What’s a Baby Skunk Called + 4 More Amazing Facts!

Written by Sadie Dunlap
Updated: January 24, 2023
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Baby skunks are most well-known for their stinky spray, but that’s not the most interesting thing about them! Did you know that they are in their own scientific family? What about the fact their spray isn’t in unlimited supply?

Keep reading to learn what a baby skunk is called and four more interesting facts!

#1: Baby Skunks are Called Kits!

Skunk babies are called kits.

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A baby skunk is called a kit! Much like human babies are called infants and baby dogs are called puppies, baby skunks also have a special name. Baby skunks are called kits! But they’re not the only animal on Earth with this name. Here are a few other baby animals that are called kits:

  • Ferret
  • Fox
  • Rabbit
  • Raccoon

#2: Skunk Kits are Born Blind and Toothless


Skunk kits depend on their mother to protect them as newborns.


Newborn baby skunks are completely dependent on their mother for survival. Since they are mammals, they must have their mother’s milk for one to two months for nourishment. Since they don’t have teeth, they can’t consume any other type of food.

Baby skunks are born with their eyes shut and won’t open them until they are around 3 weeks old. Luckily, they have an excellent sense of smell, which is what they use to find their mothers. Female skunks are incredibly protective of their young. Any time a threat is near her babies, a mother skunk will stomp and hiss to warn them. 

While a mother skunk can use a stinky spray to scare off predators, newborn skunk kits cannot. The scent glands that are used to discharge the defensive spray aren’t fully developed until the kits are around three months old. Even once they can use them, skunk babies choose not to unless they are in grave danger.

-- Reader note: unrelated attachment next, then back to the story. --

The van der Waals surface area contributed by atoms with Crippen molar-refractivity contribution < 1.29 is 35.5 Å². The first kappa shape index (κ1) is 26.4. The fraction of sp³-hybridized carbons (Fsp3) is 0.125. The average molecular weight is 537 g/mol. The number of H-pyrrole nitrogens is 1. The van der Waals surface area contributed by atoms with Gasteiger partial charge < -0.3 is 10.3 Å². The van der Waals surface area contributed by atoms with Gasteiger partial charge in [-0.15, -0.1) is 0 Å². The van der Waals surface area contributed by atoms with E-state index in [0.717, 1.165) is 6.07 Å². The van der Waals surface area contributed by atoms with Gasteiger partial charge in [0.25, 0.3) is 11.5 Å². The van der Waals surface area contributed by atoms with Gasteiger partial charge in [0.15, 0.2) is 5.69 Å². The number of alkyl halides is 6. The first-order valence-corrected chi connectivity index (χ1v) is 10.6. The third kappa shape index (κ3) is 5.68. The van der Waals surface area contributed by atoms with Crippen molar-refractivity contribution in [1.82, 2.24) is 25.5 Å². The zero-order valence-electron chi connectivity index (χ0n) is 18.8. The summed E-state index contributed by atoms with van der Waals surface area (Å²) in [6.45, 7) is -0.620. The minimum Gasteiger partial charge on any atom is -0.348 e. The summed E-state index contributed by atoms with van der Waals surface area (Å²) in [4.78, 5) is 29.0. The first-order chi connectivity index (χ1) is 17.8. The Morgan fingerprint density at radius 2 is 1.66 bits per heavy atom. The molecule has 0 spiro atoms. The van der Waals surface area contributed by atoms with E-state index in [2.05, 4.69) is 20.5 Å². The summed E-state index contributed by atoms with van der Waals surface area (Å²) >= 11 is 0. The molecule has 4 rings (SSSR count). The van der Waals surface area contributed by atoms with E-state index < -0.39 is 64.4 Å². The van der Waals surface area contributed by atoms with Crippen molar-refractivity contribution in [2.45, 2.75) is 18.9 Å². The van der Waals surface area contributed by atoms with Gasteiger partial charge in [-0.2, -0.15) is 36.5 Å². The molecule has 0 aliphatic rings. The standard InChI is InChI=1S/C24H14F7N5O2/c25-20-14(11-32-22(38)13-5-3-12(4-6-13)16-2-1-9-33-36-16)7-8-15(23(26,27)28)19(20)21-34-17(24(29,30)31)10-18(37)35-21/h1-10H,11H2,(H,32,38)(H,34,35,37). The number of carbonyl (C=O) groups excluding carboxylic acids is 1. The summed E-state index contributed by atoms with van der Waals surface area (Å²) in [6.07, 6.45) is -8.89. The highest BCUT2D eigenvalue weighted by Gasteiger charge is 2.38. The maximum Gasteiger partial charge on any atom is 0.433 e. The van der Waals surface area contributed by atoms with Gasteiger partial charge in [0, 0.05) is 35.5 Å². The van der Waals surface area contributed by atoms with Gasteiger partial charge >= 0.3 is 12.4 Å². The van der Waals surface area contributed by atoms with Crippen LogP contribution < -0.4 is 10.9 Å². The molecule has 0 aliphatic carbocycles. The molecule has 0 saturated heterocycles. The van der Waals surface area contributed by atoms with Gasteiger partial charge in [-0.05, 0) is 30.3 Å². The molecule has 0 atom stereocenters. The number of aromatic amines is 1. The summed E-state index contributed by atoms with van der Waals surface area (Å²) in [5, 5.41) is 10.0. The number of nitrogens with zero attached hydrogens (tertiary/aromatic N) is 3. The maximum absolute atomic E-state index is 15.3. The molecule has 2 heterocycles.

Skunks exclusively use their spray to protect themselves from danger. A few of a skunk kit’s most common predators are owls, foxes, hawks, and coyotes.

#3: Skunk Babies Become Independent at One Year Old!


Skunks can fend for themselves at just one year old!

©Becky Sheridan/Shutterstock.com

It’s crazy to imagine a baby surviving on its own at just one year old. However, for skunk kits, this is a reality. Once they are weaned from their mother’s milk, able to forage for food on their own and understand how to protect themselves, they’re ready for independence.

Most skunk kits successfully journey away from their mothers around ten to twelve months of age. At this age, they are also completely sexually mature, so they’re even ready to go off and have their babies! Female skunks go on to have a litter of kits about once a year on average.

But how many babies can a skunk have at once? Typically, litters consist of about four to seven baby skunks. 

The gestation period of a skunk is about sixty days and nearly all skunk litters are born in the spring, between April and May. Even though it’s less common, a few stragglers can be born in early June.  Since older female skunks are ready to mate earlier in the season, they usually have their babies first. Older females are also more likely to have large litters versus young skunks.